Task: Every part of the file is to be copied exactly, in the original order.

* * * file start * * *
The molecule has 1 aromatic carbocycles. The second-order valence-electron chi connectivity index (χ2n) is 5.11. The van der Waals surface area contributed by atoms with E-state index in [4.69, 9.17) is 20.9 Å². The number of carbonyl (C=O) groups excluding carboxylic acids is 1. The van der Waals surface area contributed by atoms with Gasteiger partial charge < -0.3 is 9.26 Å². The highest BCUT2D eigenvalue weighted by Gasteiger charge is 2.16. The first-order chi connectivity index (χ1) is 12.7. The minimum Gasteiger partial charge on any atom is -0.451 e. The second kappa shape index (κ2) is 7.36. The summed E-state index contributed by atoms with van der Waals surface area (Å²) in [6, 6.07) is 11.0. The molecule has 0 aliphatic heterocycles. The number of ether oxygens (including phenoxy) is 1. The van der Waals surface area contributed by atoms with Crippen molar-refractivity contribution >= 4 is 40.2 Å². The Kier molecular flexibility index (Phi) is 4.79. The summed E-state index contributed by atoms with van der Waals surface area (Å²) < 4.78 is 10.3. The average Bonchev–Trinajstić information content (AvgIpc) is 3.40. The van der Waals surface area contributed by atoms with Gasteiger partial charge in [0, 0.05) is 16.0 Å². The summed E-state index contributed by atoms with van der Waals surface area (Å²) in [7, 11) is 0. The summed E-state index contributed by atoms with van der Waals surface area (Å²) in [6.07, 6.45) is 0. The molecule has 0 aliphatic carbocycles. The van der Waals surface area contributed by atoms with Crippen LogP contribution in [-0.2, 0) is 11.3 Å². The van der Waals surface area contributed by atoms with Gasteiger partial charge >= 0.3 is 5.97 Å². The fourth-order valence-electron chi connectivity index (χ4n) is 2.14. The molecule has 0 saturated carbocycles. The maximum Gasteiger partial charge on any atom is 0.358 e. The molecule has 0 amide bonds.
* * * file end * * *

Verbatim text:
The molecule has 1 aromatic carbocycles. The second-order valence-electron chi connectivity index (χ2n) is 5.11. The van der Waals surface area contributed by atoms with E-state index in [4.69, 9.17) is 20.9 Å². The number of carbonyl (C=O) groups excluding carboxylic acids is 1. The van der Waals surface area contributed by atoms with Gasteiger partial charge < -0.3 is 9.26 Å². The highest BCUT2D eigenvalue weighted by Gasteiger charge is 2.16. The first-order chi connectivity index (χ1) is 12.7. The minimum Gasteiger partial charge on any atom is -0.451 e. The second kappa shape index (κ2) is 7.36. The summed E-state index contributed by atoms with van der Waals surface area (Å²) in [6, 6.07) is 11.0. The molecule has 0 aliphatic heterocycles. The number of ether oxygens (including phenoxy) is 1. The van der Waals surface area contributed by atoms with Crippen molar-refractivity contribution >= 4 is 40.2 Å². The Kier molecular flexibility index (Phi) is 4.79. The summed E-state index contributed by atoms with van der Waals surface area (Å²) < 4.78 is 10.3. The average Bonchev–Trinajstić information content (AvgIpc) is 3.40. The van der Waals surface area contributed by atoms with Gasteiger partial charge in [0, 0.05) is 16.0 Å². The summed E-state index contributed by atoms with van der Waals surface area (Å²) in [7, 11) is 0. The summed E-state index contributed by atoms with van der Waals surface area (Å²) in [6.07, 6.45) is 0. The molecule has 0 aliphatic carbocycles. The van der Waals surface area contributed by atoms with Crippen LogP contribution in [-0.2, 0) is 11.3 Å². The van der Waals surface area contributed by atoms with Gasteiger partial charge >= 0.3 is 5.97 Å². The fourth-order valence-electron chi connectivity index (χ4n) is 2.14. The molecule has 0 saturated carbocycles. The maximum Gasteiger partial charge on any atom is 0.358 e. The molecule has 0 amide bonds.